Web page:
Police Failed on Victoria Rape Case: New Home Affairs Minister
By Htet Kaung Lin 14 February 2020
YANGON—Lieutenant General Soe Htut, Myanmar’s new home affairs minister, said just after being sworn in on Thursday that the Myanmar Police Force failed to properly build the case regarding the sexual assault against a toddler in a Naypyitaw nursery school. The Police Force is overseen by the Home Affairs Ministry.
“Speaking of building a case, only a strong beginning will ensure a favorable ending. Building the case properly will ensure a strong beginning,” the new Union minister told the reporters. “Regardless, no case can be cracked in one sitting. We must work hard, and we will do so.”
The toddler was allegedly sexually assaulted at the Wisdom Hill Nursery School in Zabuthiri Township on May 16 last year. The victim was less than 3 years old at the time and the case has been in the national spotlight, with masses of Facebook users calling on police to hold the perpetrator accountable.
Referring to the victim as “Victoria”, the Facebook campaign “Justice for Victoria” grew into a wider call for an end to all sexual violence, especially against children.
Police named a driver at the school as the primary suspect and arrested him twice, in May and July, though many observers believe he was used as a scapegoat. In December, Naypyitaw’s Dekkhinathiri District Court released him due to a lack of evidence and the case was technically closed.
Speaking to reporters on Thursday in Naypyitaw, the new Union home affairs minister said that establishing the rule of law is a major challenge for Myanmar.
As the home affairs minister, he said that his primary focus will be on promoting the rule of law in the country. He urged the public to cooperate with police in the process.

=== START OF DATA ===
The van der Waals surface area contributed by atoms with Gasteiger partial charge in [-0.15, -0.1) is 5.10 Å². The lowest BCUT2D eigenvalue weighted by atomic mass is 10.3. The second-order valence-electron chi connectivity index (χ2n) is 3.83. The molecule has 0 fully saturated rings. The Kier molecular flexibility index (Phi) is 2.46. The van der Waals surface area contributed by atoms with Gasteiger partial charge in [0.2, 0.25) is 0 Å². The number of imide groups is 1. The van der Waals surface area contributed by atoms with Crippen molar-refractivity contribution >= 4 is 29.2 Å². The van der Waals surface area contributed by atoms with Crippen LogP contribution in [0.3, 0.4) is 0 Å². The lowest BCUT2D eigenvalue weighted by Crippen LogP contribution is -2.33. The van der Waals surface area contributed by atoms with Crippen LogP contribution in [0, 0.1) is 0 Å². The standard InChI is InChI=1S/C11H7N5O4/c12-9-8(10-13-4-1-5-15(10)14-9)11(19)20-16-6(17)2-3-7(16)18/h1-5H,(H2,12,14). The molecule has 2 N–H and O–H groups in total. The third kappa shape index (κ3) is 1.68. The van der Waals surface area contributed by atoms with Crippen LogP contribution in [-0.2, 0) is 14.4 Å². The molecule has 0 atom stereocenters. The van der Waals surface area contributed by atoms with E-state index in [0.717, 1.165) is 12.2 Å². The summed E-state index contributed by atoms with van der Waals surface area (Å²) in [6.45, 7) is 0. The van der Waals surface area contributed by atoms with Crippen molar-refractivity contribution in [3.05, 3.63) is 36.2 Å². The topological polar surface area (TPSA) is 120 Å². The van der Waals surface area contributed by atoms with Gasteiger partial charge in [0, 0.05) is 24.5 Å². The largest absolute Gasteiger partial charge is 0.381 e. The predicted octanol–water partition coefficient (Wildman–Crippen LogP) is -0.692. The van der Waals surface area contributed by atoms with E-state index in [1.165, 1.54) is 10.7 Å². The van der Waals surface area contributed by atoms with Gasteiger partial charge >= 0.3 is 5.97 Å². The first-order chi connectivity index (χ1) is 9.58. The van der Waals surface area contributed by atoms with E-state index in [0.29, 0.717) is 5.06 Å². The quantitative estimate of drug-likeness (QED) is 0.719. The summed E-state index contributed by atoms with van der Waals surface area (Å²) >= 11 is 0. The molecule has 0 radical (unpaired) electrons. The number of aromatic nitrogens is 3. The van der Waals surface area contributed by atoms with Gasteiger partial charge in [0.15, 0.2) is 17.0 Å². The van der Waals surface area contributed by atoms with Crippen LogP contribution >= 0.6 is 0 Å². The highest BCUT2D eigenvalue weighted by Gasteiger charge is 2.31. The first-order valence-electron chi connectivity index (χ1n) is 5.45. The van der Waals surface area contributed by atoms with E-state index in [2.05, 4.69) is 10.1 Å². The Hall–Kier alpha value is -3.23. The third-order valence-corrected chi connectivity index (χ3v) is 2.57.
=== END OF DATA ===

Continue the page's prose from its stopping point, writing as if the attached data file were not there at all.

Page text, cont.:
Legal experts have increasingly questioned the capacity of the Myanmar Police Force, citing human rights violations, including deaths during interrogations, corruption and negligence.
The Naypyitaw toddler rape case will test the capacity of the new home affairs minister, said Myanmar Media Network chairman and lawyer U Aung Soe. He added that the police’s failure to arrest high-profile fugitives such as Aung Win Khine, a suspect in the murder of lawyer U Ko Ni, and U Wirathu, the ultra-nationalist monk, have impacted the public’s trust in the police.
“I hope the home affairs minister is as good as his word on the rule of law. From a legal perspective, my view is that there was a weak beginning for the Victoria case. Now, the tempo has quickened. I welcome his admission that there was a weak beginning. All the people know that there was a weak beginning,” said U Aung Soe.
“As far as I’m concerned, the police investigation of the case was poor,” said lawyer U Than Zaw Aung. “As police hastened to bring the case to court, the case was built incorrectly.”
U Bo Kyi, joint secretary of the Assistance Association for Political Prisoners, said that though the Myanmar Police Force is an armed institution, it should be overseen by the civilian government rather than the military, as it needs to engage with the people.
According to the 2008 Constitution, the ministers of home affairs, defense and border affairs are all nominated by the chief of the military.
“[The new home affairs minister] needs to change the mindset among police at lower levels that suspects will only tell the truth when they are beaten,” U Bo Kyi told The Irrawaddy. “Due to their past experiences, people don’t want to cooperate with the police, so there is a need to fix the public perception of the police. Only then will people cooperate for the rule of law.”
Translated from Burmese by Thet Ko Ko